Like the Mud snake, the Carolina Swamp snake is a mostly black snake that is found in wet or otherwise aquatic habitats like swamps and marshes. These snakes are all black with a brilliantly red or red/orange colored belly. They have a small range in North Carolina and are only found along the eastern coast of the state.

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6. Queen snake

Photo by Greg Gilbert via Flickr | CC BY 2.0

Scientific name: Regina septemvittata
Size: 15-24 in.
Venomous: No

The Queen snake is another variable snake. Some individuals are darker brown, or gray while some look nearly black. Queen snakes have a white belly that stretches around part of the sides of their body, almost looking like a white stripe along both sides of their body. Queen snakes have specific habitat requirements and are only found in areas where there is access to running, clean freshwater.


7. Ringneck snake

Southern Ringneck | credit: TheAlphaWolf | Wikimedia Commons | CC BY-SA 3.0

Scientific name: Diadophis punctatus
Size: 10-15 in.
Venomous: No

Ringneck snakes are aptly named for the small orange, red or yellow band around their neck directly behind the head. Ringnecks tend to be dusty gray or black, with brightly colored yellow, orange and red bellies.

Ringneck snakes will curl up their tail, displaying part of their brightly colored underside when threatened. In North Carolina, Ringnecks can be found in habitat types that have plenty of moist soil, like woodlands or around streams.


8. Worm snake

Eastern wormsnake | image by Peter Paplanus via Flickr | CC BY 2.0

Scientific name: Carphophis amoenus
Size: 7.5-11 in.
Venomous: No

The Worm snake is a fossorial snake, or snake that spends much of its time underground, hence the name Worm snake. Worm snakes are dark brown or almost black in color, with a light brown or dusty pink belly. Worm snakes are hard to find due to their underground lifestyle and live in wooded areas.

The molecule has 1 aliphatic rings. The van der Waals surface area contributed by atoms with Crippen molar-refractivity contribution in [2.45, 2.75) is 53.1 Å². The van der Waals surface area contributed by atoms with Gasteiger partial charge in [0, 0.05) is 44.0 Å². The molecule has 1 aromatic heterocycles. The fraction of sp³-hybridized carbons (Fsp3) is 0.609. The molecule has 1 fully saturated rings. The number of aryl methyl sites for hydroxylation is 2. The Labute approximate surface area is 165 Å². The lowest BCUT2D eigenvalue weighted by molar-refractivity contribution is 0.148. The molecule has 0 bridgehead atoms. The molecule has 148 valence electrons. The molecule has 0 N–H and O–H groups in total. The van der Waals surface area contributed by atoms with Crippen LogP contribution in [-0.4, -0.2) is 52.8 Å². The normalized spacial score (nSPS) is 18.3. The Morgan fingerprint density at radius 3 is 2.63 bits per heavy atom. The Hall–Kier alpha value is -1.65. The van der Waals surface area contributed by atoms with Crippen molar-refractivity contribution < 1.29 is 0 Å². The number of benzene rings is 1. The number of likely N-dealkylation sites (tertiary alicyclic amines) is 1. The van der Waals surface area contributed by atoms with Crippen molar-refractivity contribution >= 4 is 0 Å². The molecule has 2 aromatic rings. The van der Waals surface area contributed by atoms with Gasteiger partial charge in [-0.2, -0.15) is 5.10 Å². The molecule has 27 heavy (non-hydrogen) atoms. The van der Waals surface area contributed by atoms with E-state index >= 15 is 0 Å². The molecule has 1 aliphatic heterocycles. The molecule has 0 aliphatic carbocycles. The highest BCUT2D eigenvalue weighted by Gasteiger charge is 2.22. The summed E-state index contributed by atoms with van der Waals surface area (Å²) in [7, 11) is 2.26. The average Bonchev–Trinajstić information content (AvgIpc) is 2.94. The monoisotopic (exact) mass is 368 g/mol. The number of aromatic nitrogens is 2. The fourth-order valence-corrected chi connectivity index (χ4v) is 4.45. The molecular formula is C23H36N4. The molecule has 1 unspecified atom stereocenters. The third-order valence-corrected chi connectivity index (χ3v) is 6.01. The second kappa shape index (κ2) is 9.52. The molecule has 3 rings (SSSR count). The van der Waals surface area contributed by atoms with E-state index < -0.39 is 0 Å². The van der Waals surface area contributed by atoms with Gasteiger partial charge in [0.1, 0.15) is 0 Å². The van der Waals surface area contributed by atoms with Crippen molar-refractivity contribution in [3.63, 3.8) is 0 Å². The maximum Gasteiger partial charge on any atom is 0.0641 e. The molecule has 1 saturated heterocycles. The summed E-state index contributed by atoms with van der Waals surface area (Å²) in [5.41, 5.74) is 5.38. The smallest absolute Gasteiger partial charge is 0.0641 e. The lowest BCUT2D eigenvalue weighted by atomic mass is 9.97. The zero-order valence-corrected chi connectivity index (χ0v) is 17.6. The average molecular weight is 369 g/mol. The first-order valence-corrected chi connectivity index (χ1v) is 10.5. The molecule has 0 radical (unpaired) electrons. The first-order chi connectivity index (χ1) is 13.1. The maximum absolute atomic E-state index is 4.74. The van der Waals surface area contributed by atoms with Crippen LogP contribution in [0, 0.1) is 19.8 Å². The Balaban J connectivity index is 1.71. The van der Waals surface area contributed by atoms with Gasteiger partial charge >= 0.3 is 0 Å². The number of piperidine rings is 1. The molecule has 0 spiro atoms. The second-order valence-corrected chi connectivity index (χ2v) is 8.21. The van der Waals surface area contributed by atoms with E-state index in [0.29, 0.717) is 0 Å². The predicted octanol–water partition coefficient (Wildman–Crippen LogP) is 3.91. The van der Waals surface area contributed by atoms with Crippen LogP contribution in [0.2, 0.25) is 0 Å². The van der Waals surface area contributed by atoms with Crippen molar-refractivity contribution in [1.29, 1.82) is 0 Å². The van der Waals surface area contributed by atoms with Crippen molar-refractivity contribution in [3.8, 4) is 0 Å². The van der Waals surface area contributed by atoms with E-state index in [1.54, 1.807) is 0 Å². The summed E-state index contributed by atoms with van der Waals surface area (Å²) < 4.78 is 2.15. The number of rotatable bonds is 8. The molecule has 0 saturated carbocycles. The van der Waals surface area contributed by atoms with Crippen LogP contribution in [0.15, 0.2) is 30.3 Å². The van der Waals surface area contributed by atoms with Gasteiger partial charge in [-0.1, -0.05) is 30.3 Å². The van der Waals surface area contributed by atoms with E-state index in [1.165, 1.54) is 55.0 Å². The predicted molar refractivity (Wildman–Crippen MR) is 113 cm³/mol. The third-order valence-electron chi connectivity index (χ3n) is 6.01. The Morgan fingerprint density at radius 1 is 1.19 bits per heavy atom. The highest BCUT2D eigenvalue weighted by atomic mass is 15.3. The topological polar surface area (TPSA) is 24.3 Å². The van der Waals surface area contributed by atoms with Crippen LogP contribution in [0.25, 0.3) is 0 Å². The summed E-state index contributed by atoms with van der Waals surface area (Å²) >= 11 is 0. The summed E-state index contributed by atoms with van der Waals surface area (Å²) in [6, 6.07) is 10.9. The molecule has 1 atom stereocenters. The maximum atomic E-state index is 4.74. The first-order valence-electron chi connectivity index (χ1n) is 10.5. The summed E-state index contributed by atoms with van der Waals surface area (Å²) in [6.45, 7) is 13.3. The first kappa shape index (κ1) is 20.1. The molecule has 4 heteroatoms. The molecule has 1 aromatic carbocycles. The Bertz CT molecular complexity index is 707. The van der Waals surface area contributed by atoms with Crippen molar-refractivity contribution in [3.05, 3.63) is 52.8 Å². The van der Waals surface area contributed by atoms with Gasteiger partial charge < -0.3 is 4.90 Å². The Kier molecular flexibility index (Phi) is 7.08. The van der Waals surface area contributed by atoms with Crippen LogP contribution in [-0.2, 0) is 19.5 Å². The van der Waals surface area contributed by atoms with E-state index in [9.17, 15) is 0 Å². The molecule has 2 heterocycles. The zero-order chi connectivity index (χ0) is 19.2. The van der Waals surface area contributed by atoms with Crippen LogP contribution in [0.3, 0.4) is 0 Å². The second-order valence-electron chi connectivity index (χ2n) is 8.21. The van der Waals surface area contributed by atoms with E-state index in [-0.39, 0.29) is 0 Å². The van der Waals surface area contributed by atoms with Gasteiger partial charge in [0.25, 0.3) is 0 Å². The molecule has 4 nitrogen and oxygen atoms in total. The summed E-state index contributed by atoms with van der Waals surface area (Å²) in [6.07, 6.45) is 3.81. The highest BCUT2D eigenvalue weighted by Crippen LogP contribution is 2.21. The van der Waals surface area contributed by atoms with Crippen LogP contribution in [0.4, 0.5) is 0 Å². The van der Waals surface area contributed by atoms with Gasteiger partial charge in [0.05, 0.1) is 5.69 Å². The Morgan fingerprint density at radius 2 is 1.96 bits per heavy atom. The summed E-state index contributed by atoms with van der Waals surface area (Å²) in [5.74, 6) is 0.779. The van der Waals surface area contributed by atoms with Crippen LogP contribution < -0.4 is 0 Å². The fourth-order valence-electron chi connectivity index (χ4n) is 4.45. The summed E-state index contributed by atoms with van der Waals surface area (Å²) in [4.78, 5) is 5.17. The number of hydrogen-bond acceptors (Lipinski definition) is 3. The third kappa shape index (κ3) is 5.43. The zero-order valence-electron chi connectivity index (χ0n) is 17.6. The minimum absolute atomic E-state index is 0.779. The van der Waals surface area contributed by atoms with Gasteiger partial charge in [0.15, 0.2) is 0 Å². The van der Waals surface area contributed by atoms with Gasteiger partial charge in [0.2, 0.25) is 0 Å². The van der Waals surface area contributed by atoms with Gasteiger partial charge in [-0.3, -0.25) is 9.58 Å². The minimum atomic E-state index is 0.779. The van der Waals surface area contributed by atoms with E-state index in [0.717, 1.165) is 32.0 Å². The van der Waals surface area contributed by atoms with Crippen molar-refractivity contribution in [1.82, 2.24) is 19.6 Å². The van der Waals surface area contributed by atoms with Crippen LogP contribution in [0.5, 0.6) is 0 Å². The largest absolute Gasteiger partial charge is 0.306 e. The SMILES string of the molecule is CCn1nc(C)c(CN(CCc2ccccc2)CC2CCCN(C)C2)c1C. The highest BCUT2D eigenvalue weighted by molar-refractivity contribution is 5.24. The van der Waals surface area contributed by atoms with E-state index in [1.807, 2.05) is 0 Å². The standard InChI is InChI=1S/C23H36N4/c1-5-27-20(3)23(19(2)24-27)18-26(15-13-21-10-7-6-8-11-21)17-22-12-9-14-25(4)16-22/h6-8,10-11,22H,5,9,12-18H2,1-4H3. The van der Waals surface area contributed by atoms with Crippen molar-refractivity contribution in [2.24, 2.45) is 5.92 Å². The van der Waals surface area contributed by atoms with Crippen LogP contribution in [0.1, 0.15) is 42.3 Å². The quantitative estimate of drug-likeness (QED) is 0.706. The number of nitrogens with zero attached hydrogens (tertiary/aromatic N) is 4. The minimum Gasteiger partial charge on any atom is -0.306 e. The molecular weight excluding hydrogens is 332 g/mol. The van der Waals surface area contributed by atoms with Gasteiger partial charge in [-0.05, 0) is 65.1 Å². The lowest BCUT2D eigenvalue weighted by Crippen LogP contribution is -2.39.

9. Timber Rattlesnake

credit: Shenandoah National Park

Scientific name: Crotalus horridus
Size: 36-60 in.
Venomous: Yes

Timber Rattlesnakes are not necessarily known for being a black snake, however they vary greatly in coloration and patterning. Normally, Timber Rattlesnakes are a lighter brown with darker brown bands along the body.

However, in North Carolina, there are also black morphs, where they are virtually patternless and are almost completely black. They can be found in the mountains or coastal plains.


10. Cottonmouth

image: Andy Reago & Chrissy McClarren | flickr | CC 2.0

Scientific name: Agkistrodon piscivorus
Size: 24-48 in.
Venomous: Yes

The Cottonmouth is another species of venomous snake found in North Carolina that varies in color and pattern. They can be light brown with dark brown bands, or they can be almost entirely brown or black.

Cottonmouths are known for their defensive display, where they will gape their mouth open, showing you the inside of their cotton-white mouth. Cottonmouths are found along the east coast of the state.

About Samantha S.

Samantha is a wildlife biologist with a masters degree in environmental biology. Most of her work has been with reptiles, however she has also worked with birds and marine organisms as well. She enjoys hiking, snorkeling, and looking for wildlife.